These flaws don’t necessarily mean that the HTC One M8 is not right for some users. No smartphone is perfect, but it’s best to understand the positives and negatives before hitching yourself to your next phone.
Regardless of the make and model of your smartphone, Geek Rescue is here to fix it when it breaks. When you have issues with any of your devices, come by or call us at 918-369-4335.
April 18th, 2014
Microsoft released an extensive update to Windows 8 in the fall, which, while useful, also confused many users. At the beginning of the month, Microsoft released their second significant update for Windows 8. This time, it’s quite a bit less robust than Windows 8.1 so they simply called the new iteration Windows 8.1 Update. Again, this update is useful, particularly for desktop users, but it takes some time to get accustomed to. At Information Week, Michael Endler published usability tips to help users acclimate after updating.
There are a number of new features and options, but some will be hidden and unused the first time you boot up Windows 8.1 Update. Head to the ‘PC Settings’ menu, which can be accessed a number of different ways. Some key options to consider include the ‘Corners and Edges’, which includes the new feature to pin Windows apps to the desktop taskbar. Also, ‘Search and Apps’, which allows you to adjust which programs open which file types. You can also manage storage space from ‘PC and Devices’ under “Disk Space”. You’ll be able to uninstall apps, sort installed apps by size and empty your recycle bin.
Windows 8.1 allows users to search for files and apps in a number of ways, but Windows 8.1 Update adds an obvious search field to the Start screen’s top-right corner. The search function itself is finicky, however. For example, you’ll need to know what specific app titles are when you search for them, or your search won’t reveal them. Searching for “Pictures” won’t allow you to find the “Photos” app.
As the updates for Windows 8 have rolled out, users have been able to pin more and more to their taskbar. This is a useful feature that users clamored for, but it opens the door for overuse, which actually hurts usability. Not only will your pinned apps appear on the taskbar at all times, but open apps appear there also. If the number of apps on the taskbar gets too large, you’ll have a hard time finding what you want, which defeats the purpose of pinning apps in the first place.
To make the use of tiles more appealing to desktop users, Windows 8.1 Update includes the ability to right click to change the settings of tiles. Resize, unpin, uninstall and more are available from a menu when users right click on a tile. Also, adjust the way apps are displayed by visiting the ‘Tiles’ section of the Settings menu.
Installing new apps from the Windows Store doesn’t automatically add them to the Start screen or taskbar. You’ll be able to see them in the ‘All Apps’ view, but some users have struggled to find apps they’ve recently downloaded. Windows 8.1 Update includes visual notifications that help. When an app finishes downloading, users will see a notification in the top right corner and another “new app” notification will remain in the bottom left until the app is opened.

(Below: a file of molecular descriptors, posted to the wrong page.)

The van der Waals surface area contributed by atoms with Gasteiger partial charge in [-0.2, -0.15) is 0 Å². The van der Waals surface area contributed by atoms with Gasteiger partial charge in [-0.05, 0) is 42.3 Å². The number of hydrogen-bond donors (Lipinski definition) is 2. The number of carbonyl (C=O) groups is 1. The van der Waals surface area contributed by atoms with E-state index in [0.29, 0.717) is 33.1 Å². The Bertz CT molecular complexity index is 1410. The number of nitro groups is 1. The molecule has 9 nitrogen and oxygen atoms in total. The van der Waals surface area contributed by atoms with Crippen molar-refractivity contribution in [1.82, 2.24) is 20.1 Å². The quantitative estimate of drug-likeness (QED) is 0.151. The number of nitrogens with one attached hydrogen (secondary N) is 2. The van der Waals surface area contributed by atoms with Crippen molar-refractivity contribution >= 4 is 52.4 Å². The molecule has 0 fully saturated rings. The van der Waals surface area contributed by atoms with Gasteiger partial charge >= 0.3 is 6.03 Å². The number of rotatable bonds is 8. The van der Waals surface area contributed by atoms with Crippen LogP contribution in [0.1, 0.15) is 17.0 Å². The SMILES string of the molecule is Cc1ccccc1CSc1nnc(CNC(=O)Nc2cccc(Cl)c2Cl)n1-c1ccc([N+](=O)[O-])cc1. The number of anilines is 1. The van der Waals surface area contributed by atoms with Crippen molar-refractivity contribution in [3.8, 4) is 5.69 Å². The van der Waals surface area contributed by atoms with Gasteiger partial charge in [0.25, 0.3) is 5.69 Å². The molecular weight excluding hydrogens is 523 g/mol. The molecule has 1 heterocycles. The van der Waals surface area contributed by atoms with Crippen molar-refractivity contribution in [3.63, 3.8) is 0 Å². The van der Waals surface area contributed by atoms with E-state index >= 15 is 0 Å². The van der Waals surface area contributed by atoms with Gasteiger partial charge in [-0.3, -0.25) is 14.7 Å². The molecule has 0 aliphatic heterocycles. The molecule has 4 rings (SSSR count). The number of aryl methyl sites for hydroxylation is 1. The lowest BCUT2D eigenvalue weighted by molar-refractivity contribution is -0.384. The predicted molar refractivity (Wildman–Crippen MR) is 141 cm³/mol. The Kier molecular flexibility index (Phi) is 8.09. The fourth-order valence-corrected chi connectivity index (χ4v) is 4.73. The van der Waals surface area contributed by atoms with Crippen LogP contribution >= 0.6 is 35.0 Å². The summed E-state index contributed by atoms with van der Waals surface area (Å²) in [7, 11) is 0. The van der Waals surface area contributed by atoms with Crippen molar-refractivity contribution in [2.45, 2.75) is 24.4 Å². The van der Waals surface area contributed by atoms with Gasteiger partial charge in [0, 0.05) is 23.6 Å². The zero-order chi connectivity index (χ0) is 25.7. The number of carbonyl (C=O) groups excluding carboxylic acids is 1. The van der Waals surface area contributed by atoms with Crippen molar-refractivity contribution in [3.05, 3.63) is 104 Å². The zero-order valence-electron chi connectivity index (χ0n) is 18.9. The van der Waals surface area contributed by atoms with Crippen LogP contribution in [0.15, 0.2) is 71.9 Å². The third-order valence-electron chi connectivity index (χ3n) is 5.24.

These tips will help you transition to Windows 8.1 Update by customizing it to your liking and avoiding potential problems.
Anytime you’re having computer issues, call on Geek Rescue for help at 918-369-4335.
April 17th, 2014
Cloud computing has experienced monumental growth and adoption in the past year. If your business hasn’t incorporated some cloud services into your infrastructure, it likely will be doing so soon. But, not everything you hear about the cloud is gospel. Michael Brown of MSP Mentor explains three “half-truths” about cloud computing that you should understand.
Reading some of the recent headlines touting the cloud’s power, you might think that your business should move entirely to the cloud. But, the truth is that not every application is appropriate to be integrated with cloud computing. Many businesses will likely be expanding their use of the cloud and making it an essential part of their IT infrastructure, but a hybrid model that uses both the cloud and more traditional methods will likely become the new normal.
- The cloud is for cutting costs
Let’s be clear. The cloud is capable of significantly cutting costs for any size of business. Reductions in spending on hardware alone make the cloud one of the most effective cost cutting tools available. But, to sell the cloud as only a money saver is selling it short. The cloud is also able to expand your company’s capabilities and improve on current methods. With enhanced mobility, easier collaboration and always available scalability, the cloud far exceeds its price tag.
- Every cloud is created equal
To most business owners, cloud providers are all offering the same product. In actuality, cloud service models vary from provider to provider. Despite the fact that each likely offers solutions for file sharing, remote computing and data storage, the subtle differences are important to take note of. The way a cloud service integrates with existing applications and other cloud services is important to understand before integrating a cloud into your business. For this reason, carefully consider and plan for how you want to use cloud computing so that you can match your needs to a provider who’ll be able to fit them.
Cloud computing is a powerful tool capable of transforming many aspects of your business.
If you’d like to explore cloud solutions for your company, call Geek Rescue at 918-369-4335.